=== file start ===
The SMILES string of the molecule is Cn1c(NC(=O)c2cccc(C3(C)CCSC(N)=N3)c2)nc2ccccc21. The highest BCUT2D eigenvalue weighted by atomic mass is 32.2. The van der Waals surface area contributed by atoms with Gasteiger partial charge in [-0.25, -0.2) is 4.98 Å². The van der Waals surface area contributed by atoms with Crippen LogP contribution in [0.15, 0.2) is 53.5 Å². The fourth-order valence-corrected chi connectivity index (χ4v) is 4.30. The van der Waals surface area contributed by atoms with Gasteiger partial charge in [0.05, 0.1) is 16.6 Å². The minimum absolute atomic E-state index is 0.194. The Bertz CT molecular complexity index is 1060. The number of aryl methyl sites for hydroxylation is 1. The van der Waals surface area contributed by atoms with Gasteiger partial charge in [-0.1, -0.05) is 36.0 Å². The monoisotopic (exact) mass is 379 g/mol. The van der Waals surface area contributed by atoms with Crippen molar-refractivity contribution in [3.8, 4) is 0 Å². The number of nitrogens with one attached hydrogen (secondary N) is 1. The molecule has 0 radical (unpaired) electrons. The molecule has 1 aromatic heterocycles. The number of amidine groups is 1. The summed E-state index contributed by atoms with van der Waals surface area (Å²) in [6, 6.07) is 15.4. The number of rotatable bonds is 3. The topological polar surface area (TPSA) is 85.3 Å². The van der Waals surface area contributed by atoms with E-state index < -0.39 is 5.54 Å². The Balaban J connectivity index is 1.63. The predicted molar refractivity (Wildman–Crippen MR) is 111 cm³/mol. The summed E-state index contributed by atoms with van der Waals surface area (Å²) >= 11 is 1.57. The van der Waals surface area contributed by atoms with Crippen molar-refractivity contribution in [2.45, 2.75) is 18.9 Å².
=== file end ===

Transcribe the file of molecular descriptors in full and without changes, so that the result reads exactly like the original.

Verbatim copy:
The SMILES string of the molecule is Cn1c(NC(=O)c2cccc(C3(C)CCSC(N)=N3)c2)nc2ccccc21. The highest BCUT2D eigenvalue weighted by atomic mass is 32.2. The van der Waals surface area contributed by atoms with Gasteiger partial charge in [-0.25, -0.2) is 4.98 Å². The van der Waals surface area contributed by atoms with Crippen LogP contribution in [0.15, 0.2) is 53.5 Å². The fourth-order valence-corrected chi connectivity index (χ4v) is 4.30. The van der Waals surface area contributed by atoms with Gasteiger partial charge in [0.05, 0.1) is 16.6 Å². The minimum absolute atomic E-state index is 0.194. The Bertz CT molecular complexity index is 1060. The number of aryl methyl sites for hydroxylation is 1. The van der Waals surface area contributed by atoms with Gasteiger partial charge in [-0.1, -0.05) is 36.0 Å². The monoisotopic (exact) mass is 379 g/mol. The van der Waals surface area contributed by atoms with Crippen molar-refractivity contribution in [3.8, 4) is 0 Å². The number of nitrogens with one attached hydrogen (secondary N) is 1. The molecule has 0 radical (unpaired) electrons. The molecule has 1 aromatic heterocycles. The number of amidine groups is 1. The summed E-state index contributed by atoms with van der Waals surface area (Å²) in [6, 6.07) is 15.4. The number of rotatable bonds is 3. The topological polar surface area (TPSA) is 85.3 Å². The van der Waals surface area contributed by atoms with E-state index < -0.39 is 5.54 Å². The Balaban J connectivity index is 1.63. The predicted molar refractivity (Wildman–Crippen MR) is 111 cm³/mol. The summed E-state index contributed by atoms with van der Waals surface area (Å²) >= 11 is 1.57. The van der Waals surface area contributed by atoms with Crippen molar-refractivity contribution in [2.45, 2.75) is 18.9 Å².